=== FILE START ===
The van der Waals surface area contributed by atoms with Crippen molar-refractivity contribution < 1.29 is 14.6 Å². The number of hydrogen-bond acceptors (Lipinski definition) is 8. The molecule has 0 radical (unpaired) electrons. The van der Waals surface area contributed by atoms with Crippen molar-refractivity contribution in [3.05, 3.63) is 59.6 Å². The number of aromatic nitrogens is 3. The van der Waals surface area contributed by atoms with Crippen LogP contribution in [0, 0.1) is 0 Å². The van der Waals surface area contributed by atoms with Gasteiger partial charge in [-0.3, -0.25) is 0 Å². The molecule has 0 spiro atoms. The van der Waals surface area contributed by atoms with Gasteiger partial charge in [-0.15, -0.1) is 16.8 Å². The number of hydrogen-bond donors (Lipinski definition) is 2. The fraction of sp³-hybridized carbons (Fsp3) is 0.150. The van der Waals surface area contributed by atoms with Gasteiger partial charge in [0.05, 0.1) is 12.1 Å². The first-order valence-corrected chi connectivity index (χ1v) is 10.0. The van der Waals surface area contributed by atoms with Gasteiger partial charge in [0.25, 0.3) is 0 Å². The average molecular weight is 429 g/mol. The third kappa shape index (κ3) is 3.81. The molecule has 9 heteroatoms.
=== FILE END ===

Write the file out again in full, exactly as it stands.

The van der Waals surface area contributed by atoms with Crippen molar-refractivity contribution < 1.29 is 14.6 Å². The number of hydrogen-bond acceptors (Lipinski definition) is 8. The molecule has 0 radical (unpaired) electrons. The van der Waals surface area contributed by atoms with Crippen molar-refractivity contribution in [3.05, 3.63) is 59.6 Å². The number of aromatic nitrogens is 3. The van der Waals surface area contributed by atoms with Crippen LogP contribution in [0, 0.1) is 0 Å². The van der Waals surface area contributed by atoms with Gasteiger partial charge in [-0.3, -0.25) is 0 Å². The molecule has 0 spiro atoms. The van der Waals surface area contributed by atoms with Gasteiger partial charge in [-0.15, -0.1) is 16.8 Å². The number of hydrogen-bond donors (Lipinski definition) is 2. The fraction of sp³-hybridized carbons (Fsp3) is 0.150. The van der Waals surface area contributed by atoms with Gasteiger partial charge in [0.05, 0.1) is 12.1 Å². The first-order valence-corrected chi connectivity index (χ1v) is 10.0. The van der Waals surface area contributed by atoms with Gasteiger partial charge in [0.25, 0.3) is 0 Å². The average molecular weight is 429 g/mol. The third kappa shape index (κ3) is 3.81. The molecule has 9 heteroatoms.